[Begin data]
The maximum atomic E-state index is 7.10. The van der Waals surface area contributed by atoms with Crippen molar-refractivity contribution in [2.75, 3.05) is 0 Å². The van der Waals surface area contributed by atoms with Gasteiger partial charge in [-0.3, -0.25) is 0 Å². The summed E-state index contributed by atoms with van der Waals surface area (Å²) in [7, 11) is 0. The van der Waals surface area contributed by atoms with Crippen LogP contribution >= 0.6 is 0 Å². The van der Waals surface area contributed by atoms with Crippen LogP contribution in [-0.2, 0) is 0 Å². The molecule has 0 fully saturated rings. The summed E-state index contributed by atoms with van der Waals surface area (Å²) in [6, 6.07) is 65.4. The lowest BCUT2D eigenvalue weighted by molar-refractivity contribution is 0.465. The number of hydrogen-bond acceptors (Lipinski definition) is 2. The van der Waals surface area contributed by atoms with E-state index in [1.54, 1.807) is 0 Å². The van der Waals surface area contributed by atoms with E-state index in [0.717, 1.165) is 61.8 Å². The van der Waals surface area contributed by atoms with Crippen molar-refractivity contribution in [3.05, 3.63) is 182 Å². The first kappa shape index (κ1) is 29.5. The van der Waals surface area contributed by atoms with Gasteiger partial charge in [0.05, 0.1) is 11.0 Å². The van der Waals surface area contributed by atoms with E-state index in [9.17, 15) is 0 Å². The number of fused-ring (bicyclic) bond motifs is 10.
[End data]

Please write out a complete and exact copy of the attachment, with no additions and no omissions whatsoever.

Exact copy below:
The maximum atomic E-state index is 7.10. The van der Waals surface area contributed by atoms with Crippen molar-refractivity contribution in [2.75, 3.05) is 0 Å². The van der Waals surface area contributed by atoms with Gasteiger partial charge in [-0.3, -0.25) is 0 Å². The summed E-state index contributed by atoms with van der Waals surface area (Å²) in [7, 11) is 0. The van der Waals surface area contributed by atoms with Crippen LogP contribution >= 0.6 is 0 Å². The van der Waals surface area contributed by atoms with Crippen LogP contribution in [-0.2, 0) is 0 Å². The molecule has 0 fully saturated rings. The summed E-state index contributed by atoms with van der Waals surface area (Å²) in [6, 6.07) is 65.4. The lowest BCUT2D eigenvalue weighted by molar-refractivity contribution is 0.465. The number of hydrogen-bond acceptors (Lipinski definition) is 2. The van der Waals surface area contributed by atoms with E-state index in [1.54, 1.807) is 0 Å². The van der Waals surface area contributed by atoms with E-state index in [0.717, 1.165) is 61.8 Å². The van der Waals surface area contributed by atoms with Crippen molar-refractivity contribution in [3.05, 3.63) is 182 Å². The first kappa shape index (κ1) is 29.5. The van der Waals surface area contributed by atoms with Gasteiger partial charge in [0.05, 0.1) is 11.0 Å². The van der Waals surface area contributed by atoms with E-state index in [9.17, 15) is 0 Å². The number of fused-ring (bicyclic) bond motifs is 10.